Summer 2016

16th July 2016 at Shirley Methodist Church, Shirley, Birmingham.

The program included Brahms’ fourth symphony and the ever-popular Dvořák Cello Concerto featuring Thomas McMahon. The programme was:

Conductor: Lee Differ

Programme Notes

Beethoven’s Leonore overture number 3

Beethoven struggled to produce an appropriate overture for his opera Fidelio, and ultimately went through four versions. His first attempt, for the 1805 premiere, is believed to have been the overture now known as “Leonore No. 2”. Beethoven then focused this version for the performances of 1806, creating “Leonore No. 3”. The latter is considered by many listeners as the greatest of the four overtures, and is normally played (as SBS will) as a concert overture.

Dvořák’s cello concerto in B minor

This well-known concerto was written in 1894–1895 and is scored for full orchestra and consists of three movements,

  1. Allegro
  2. Adagio, ma non troppo
  3. Finale: Allegro moderato – Andante – Allegro vivo

The piece has remained popular since Dvořák’s time. Brahms (friend and mentor to Dvořák) is reported as saying: “If I had known that it was possible to compose such a concerto for the cello, I would have tried it myself!”

Brahms’ Fourth Symphony

The fourth symphony by Brahms is in E minor with the usual four movements, marked as follows.

  1. Allegro non troppo
  2. Andante moderato
  3. Allegro giocoso
  4. Allegro energico e passionato

The first movement starts with a serene lilting melody. The music is in sonata form and shows off Brahms’ typical inventiveness and ability to create musical variations on a theme. Some commentators have remarked that the music is “powerfully organic and continuously unfolding” and others see a “fateful air” in its characteristic chain of descending thirds.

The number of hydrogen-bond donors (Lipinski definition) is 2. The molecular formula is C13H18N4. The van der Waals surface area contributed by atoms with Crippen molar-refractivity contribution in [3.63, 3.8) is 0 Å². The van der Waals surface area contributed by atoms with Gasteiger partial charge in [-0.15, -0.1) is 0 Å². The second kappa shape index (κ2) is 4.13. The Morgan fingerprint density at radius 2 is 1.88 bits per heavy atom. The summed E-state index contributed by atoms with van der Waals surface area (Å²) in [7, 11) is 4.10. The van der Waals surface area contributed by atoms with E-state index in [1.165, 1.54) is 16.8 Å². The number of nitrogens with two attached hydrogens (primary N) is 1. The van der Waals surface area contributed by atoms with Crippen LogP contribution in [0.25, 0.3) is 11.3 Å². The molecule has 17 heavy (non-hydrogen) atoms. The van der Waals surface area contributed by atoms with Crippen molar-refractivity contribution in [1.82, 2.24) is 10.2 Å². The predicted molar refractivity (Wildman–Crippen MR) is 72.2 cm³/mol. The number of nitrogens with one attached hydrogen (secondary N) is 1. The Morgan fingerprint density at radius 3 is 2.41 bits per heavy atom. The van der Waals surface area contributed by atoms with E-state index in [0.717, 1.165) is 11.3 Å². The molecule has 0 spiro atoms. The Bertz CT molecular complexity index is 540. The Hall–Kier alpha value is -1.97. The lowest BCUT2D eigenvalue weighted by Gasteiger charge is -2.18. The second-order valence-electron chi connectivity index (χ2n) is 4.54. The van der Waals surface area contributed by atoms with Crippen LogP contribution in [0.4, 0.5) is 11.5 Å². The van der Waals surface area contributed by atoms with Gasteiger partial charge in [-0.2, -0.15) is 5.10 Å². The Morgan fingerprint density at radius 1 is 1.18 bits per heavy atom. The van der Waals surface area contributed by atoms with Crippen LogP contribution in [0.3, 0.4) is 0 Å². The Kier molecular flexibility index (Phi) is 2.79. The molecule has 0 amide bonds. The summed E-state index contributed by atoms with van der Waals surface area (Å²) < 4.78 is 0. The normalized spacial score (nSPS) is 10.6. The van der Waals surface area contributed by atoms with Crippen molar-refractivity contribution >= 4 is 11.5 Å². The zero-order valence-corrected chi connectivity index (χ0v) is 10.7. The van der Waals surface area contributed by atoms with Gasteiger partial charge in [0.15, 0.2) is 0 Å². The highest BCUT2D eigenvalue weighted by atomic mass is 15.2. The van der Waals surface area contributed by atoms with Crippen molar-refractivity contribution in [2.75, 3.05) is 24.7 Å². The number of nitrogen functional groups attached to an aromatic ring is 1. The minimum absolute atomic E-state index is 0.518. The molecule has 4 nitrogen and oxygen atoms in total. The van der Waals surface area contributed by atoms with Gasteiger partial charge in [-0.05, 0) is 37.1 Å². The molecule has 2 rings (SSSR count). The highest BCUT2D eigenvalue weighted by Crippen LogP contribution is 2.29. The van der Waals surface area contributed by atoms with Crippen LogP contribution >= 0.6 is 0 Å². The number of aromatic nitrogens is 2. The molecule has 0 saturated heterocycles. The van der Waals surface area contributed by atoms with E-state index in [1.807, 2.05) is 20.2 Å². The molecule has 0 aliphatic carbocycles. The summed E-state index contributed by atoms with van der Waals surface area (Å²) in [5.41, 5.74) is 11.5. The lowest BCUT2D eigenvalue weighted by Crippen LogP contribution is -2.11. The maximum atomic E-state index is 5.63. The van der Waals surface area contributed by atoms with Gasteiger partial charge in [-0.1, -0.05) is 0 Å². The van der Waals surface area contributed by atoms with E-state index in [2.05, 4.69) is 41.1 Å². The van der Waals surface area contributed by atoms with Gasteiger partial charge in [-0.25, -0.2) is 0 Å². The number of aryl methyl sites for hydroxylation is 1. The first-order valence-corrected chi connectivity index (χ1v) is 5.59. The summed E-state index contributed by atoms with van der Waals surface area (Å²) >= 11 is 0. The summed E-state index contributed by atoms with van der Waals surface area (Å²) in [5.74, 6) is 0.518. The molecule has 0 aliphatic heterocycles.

The second movement features a theme in the Hypophrygian mode, usually associated with Church music, which is heard unaccompanied at the beginning by the french horns.

The third movement is, unusally for Brahms’ symphonies a true scherzo. Unusually for a scherzo it is in a slightly foreshortened sonata form with fugato passages and a slower “trio” in the development section.

The famous fourth movement is a passacaglia, essentially a set of 32 variations on a ground bass, though the term “passacaglia” is usually used to imply, as here, that the main theme can appear in higher parts too. Brahms’ eight bar theme is a particularly rich one with chromatic harmony including an augmented sixth chords, and with his usual invention Brahms ekes out every possible emotion from the range the theme offers.